- Honey Oil
- Butter (or Budder)
- Black Glass
Is Smoking Wax Bad For You?
Everything about BHO is dangerous. This is not regular pot. Dabbing is far riskier than smoking a joint, ingesting marijuana in edible form, or using something like a pipe or a bong. Experts think it’s popular with teenagers because it’s easy to conceal: it looks just like ear wax, which itself looks a lot like lip balm, making it no problem for a motivated individual to sneak it past just about any cursory search or backpack check.
So the next time a friend at school says “We’re blasting in my cousin’s garage Saturday. Come check it out,” or someone at a party takes you aside and whispers “Hey, we’re gonna go dab. You down?” please consider these facts:
- One small mistake in the extraction process – blasting – can cause a very large explosion. And yes, if you’re close to that explosion, it can kill you.
- One dose of wax is considered to be as powerful as several joints – all smoked at once.
- Emergency room reports include incidents of wax-induced psychosis – meaning wax is so strong it can cause hallucinations and psychotic episodes.
- Emergency room reports include hyperthermia (high body temperature), tachycardia (high heart rate), hypertension (high blood pressure), severe agitation, and neuro- and cardio-toxicity (potential brain and heart damage) in wax cases.
Side Effects Of Smoking Wax
That’s not all you need to think about. In a study conducted on over 800 college students, researchers found that using wax is linked to higher levels of:
- Physical dependence
- School and work problems
- Risky behaviors
We’re thinking death, addiction, psychosis, and brain/heart damage might be enough to keep you away from wax. If you want a handy pdf about wax complete with pictures and more statistics, download this pamphlet published by the Department of Justice. And the next time someone at school says the word “dab,” remember: they’re probably not talking about Cam Newton’s famous touchdown celebration.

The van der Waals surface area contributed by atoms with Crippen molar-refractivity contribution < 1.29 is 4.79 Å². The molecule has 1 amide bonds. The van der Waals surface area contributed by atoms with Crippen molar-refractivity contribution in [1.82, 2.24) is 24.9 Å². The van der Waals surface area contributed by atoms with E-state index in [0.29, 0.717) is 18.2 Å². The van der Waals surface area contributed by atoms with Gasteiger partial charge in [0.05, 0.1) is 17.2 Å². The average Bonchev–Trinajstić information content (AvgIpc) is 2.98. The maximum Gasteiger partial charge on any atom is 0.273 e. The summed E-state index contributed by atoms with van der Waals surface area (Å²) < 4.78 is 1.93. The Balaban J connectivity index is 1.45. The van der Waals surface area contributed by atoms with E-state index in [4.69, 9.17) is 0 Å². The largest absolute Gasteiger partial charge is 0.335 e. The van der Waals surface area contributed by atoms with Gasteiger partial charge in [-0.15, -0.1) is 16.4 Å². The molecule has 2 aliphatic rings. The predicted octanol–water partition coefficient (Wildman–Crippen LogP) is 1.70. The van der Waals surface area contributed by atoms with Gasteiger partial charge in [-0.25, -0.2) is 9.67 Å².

What Are The Signs of Marijuana Wax Addiction?
Marijuana wax addiction can display itself in a variety of different ways. One of the most common signs is a difficulty managing everyday responsibilities and tasks. This could appear as general lack of motivation or laziness but could be a sign of a greater issue.
Those struggling with marijuana wax addiction may have intense cravings that affect their ability to focus on other aspects of life. They may feel discomfort or frustration when unable to consume marijuana. They may also find themselves experiencing less joy from activities that they once loved.
Those struggling with marijuana wax addiction may also experience other general withdrawal symptoms, such as anxiety and trouble sleeping, once marijuana wax consumption is stopped.
How Do You Treat Marijuana Wax Addiction?
Treating marijuana wax addiction generally involves learning coping skills through therapy. As one goes through the withdrawal process, they must learn to resist their urges to consume marijuana and practice these coping skills instead. Those struggling with addiction may need to avoid social situations that could provide an opportunity for relapse.
Is smoking wax bad for you? Yes, because just like any other addiction, it takes great commitment and strength to recover from marijuana wax addiction. Wax for teens can cause serious problems. There is a physical and mental dependence that users must learn to break. With time, patience, guidance, and resilience, those struggling with addiction can take back their life and find joy outside of marijuana consumption.
Marijuana wax addiction should be taken just as seriously as any other substance dependency. While marijuana may be a substance with greater social acceptance than other drugs, there are still many risks involved with smoking marijuana wax.
If you or your loved one is struggling with marijuana wax addiction, don’t hesitate to reach out to our specialists for professional guidance.